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How the recent electric grid warnings affect you
You have probably read or seen news reports the past few weeks about the potential for rolling blackouts this summer. While blackouts are unlikely, they are possible this summer. Dakota Electric wants to stress that the chance of a rolling blackout is low, but we also want to make sure that our members are informed and have some additional information, so they are prepared.
When discussing this issue, it is important to understand where Dakota Electric sits in the delivery of electricity to members. Dakota Electric is a distribution-only cooperative, so it is our responsibility to deliver energy directly to residential, commercial and industrial members. Dakota Electric purchases its electricity from Great River Energy, which is our wholesale power provider and the company responsible for providing us with the power needed to serve your electricity needs. Great River Energy is a member of Midcontinent Independent System Operator (MISO). MISO manages the regional grid and the power that flows through it so that everyone has the power they need. Great River Energy has done an excellent job providing reliable power and planning for future power needs. Great River Energy has enough resources to serve all 28 of its member cooperatives across Minnesota with power.
The reliability warnings you may have heard came from two organizations, the North American Electric Reliability Corporation (NERC) and MISO. NERC is responsible for overseeing electric reliability nationally, and MISO is our regional system operator. As the regional system operator, MISO uses reliability and economic inputs to decide what powerplants operate and directs electricity from dozens of utilities in 15 states, impacting 42 million people.
As part of its responsibilities, MISO projects electricity demand and production under many different scenarios. While reviewing certain scenarios, MISO observed instances where total demand in the region may slightly exceed firm energy supply. You should know, MISO takes a conservative approach in its assessments. In other words, MISO assumes a worst-case for each planning scenario. Although MISO requires utilities to hold a reserve, or buffer, this extra energy is not included in the projections. MISO also only includes “firm energy sources” and not renewable sources that are intermittent. (“Firm” sources are historically coal plants, natural gas powerplants, or nuclear powerplants.) That being said, it is possible that some, or even most, of these renewable resources will be available when we need them.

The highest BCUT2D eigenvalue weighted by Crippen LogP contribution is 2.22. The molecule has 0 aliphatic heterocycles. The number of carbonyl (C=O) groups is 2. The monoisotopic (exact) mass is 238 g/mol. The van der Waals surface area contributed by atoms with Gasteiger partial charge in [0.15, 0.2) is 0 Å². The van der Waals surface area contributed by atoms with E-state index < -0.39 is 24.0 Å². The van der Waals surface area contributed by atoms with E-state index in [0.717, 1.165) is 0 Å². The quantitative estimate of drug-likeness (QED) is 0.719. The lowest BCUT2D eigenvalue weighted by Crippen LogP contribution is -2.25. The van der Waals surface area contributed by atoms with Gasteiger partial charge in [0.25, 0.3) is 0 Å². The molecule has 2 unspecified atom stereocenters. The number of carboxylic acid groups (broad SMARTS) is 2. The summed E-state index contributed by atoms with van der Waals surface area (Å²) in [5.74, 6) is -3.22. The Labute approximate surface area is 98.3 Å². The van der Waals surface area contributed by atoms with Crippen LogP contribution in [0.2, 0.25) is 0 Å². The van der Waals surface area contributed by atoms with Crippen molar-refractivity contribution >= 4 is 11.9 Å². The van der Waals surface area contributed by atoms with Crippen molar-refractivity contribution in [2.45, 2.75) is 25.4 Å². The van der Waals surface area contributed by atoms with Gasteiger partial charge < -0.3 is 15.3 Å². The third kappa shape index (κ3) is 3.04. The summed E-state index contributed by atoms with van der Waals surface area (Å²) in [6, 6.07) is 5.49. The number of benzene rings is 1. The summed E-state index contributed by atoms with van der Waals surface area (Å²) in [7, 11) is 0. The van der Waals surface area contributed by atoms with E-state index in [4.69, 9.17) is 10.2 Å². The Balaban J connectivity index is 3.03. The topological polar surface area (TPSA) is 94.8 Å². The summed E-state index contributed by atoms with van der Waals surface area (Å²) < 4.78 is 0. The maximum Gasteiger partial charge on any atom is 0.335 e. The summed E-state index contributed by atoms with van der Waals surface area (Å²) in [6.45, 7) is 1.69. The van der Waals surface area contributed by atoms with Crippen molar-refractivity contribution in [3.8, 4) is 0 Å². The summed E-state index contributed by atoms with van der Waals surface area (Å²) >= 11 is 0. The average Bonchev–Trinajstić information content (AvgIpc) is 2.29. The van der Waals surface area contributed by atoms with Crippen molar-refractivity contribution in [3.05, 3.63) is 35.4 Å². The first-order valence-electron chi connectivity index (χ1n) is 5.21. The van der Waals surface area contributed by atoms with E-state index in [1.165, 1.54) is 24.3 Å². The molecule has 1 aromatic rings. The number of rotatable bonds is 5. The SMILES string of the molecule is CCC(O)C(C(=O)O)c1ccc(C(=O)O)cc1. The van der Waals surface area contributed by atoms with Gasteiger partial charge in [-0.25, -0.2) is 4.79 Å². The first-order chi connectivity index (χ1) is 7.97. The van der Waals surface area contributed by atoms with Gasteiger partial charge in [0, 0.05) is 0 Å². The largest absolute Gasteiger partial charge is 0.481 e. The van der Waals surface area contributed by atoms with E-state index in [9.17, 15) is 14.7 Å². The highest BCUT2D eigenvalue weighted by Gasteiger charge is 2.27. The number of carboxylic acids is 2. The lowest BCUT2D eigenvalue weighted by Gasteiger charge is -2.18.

MISO also has other tools or options available during high demand that it does not include in its forecast. One such option is calling on utilities to reduce energy through demand management (also known as load control or off-peak). When this occurs, Dakota Electric is in a great position given our decades-long commitment to load management and energy conservation. Whether it’s cycled air conditioning, interruptible water heating, or commercial and industrial programs, Dakota Electric can significantly reduce peak demand in the summer if needed, and Great River Energy can typically reduce its load by more than 300 MW.
Dakota Electric reiterates that the risk of rolling blackouts occurring is low, but it is still possible. With this in mind, here are three takeaways for you:
Be prepared, stay informed: Stay up-to-date on information from Dakota Electric, Great River Energy and local authorities or news media about energy conditions. This will provide you with real-time information and whether adjustments in your electricity use are needed.
Sign-up for Dakota Electric programs: Consider participating in one of Dakota Electric’s load management programs such as cycled air conditioning. Not only do these programs help during high demand periods, they also help the rest of the year through lower overall costs and direct financial savings to you through bill credits or lower rates. Thank you to all who participate already.
Planning and preparation: Know that Dakota Electric regularly trains and interacts with Great River Energy about these types of situations. We are prepared to make sure any service disruption is limited. Our members expect safe and reliable electric service.
Dakota Electric wants to make sure that our members have the right information to make informed energy choices. Thank you for trusting us with your electricity needs. We value each member-owner and strive to provide outstanding service and reliability, all day — every day.
MISO and Summer Demand